• To include only those records that have video reel, timecode start, and timecode duration values and are not already connected to a clip: Click “Export only eligible records in the current found set.”
  6. Click Save.

A plain text batch capture list is created and saved to the designated location.

Tip: You can edit the batch capture list in a text editor. However, make sure that you do not delete or overwrite the Tab characters that separate the fields in each line. You can delete lines for clips you don’t want to capture.

To import a standard Cinema Tools batch capture list into Final Cut Pro
  1. Either open an existing project or create a new project in Final Cut Pro.

  2. In Final Cut Pro, choose File > Import > Batch List at [current fps], where “current fps” is the sequence preset frame rate.

    You can change the sequence preset frame rate by choosing Audio/Video Settings from the Final Cut Pro menu.

  3. In the dialog that appears, select the batch capture list you exported from Cinema Tools, then click Choose.

The clips appear in the Browser as offline clips, ready to be batch captured. See the Final Cut Pro documentation for details about batch capturing.

Important: If your video has non-drop frame timecode, make sure that Non-Drop Frame is chosen from the Default Timecode pop-up menu of the preset you choose in the Final Cut Pro Device Control Presets tab (located in the Audio/Video Settings window) before you begin capturing.

Using XML Batch Capture Lists

Exporting XML batch capture lists from Cinema Tools and importing them into Final Cut Pro is similar to the process used for standard batch capture lists.

To export an XML batch capture list from Cinema Tools
  1. Make sure that the List View window displays the database records of the clips you want to capture.

    To display all of the records in the database, click Show All in the List View window.

  2. Choose File > Export > XML Batch List.

    Figure. Export XML Batch List dialog where you enter a name for the file, choose a location, and choose whether to export all or only eligible records.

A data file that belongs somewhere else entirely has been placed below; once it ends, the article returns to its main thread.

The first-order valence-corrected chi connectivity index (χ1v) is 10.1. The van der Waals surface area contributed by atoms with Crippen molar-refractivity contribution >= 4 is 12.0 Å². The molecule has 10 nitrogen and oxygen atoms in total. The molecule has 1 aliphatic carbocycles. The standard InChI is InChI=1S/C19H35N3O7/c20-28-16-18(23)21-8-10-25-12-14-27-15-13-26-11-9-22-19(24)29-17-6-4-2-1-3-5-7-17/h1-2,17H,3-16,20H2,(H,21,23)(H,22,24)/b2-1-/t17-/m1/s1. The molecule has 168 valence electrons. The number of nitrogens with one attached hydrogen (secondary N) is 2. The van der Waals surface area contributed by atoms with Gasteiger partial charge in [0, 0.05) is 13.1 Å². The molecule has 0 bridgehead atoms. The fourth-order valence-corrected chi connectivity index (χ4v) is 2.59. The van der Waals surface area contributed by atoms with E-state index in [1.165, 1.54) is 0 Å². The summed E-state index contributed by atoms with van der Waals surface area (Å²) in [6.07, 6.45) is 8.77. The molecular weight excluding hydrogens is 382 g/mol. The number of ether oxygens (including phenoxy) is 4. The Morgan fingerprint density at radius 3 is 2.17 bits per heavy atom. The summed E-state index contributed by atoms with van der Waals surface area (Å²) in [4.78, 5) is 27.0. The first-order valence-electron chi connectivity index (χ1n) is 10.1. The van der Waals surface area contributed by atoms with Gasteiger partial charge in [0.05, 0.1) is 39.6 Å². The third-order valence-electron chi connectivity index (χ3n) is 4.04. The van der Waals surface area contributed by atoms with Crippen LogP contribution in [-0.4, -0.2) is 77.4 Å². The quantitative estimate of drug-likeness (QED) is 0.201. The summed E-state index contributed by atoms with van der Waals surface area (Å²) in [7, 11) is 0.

3. In the dialog that appears, select a location and enter a name for the batch capture list.

  4. Do one of the following:

    • To include all records in the XML file: Click “Export all records in the current found set.”
    • To include only those records that have video reel, timecode start, and timecode duration values and are not already connected to a clip: Click “Export only eligible records in the current found set.”
  5. Click Save.

An XML batch capture list is created and saved to the designated location.

To import an XML Cinema Tools batch capture list into Final Cut Pro
  1. In Final Cut Pro, choose File > Import > XML.

  2. In the dialog that appears, select the XML batch capture list you exported from Cinema Tools, then click Choose.

    The Import XML dialog appears.

    Figure. Import XML dialog.
  3. Choose the project to add the batch list clips to using the Destination pop-up menu.

    You can also create a new project using this pop-up menu.

  4. Choose the default sequence preset to use from the Default pop-up menu.

  5. When importing XML files exported from Cinema Tools, you can leave all of the checkboxes unselected.

  6. Click OK to import the XML file.

The clips appear in the Browser as offline clips, ready to be batch captured. See the Final Cut Pro documentation for details about batch capturing.

Additionally, you can see the film details, such as keycode information and telecine film speed (TK speed), in the Browser. See Showing Film-Related Information in the Browser for information about adding film columns to the Browser.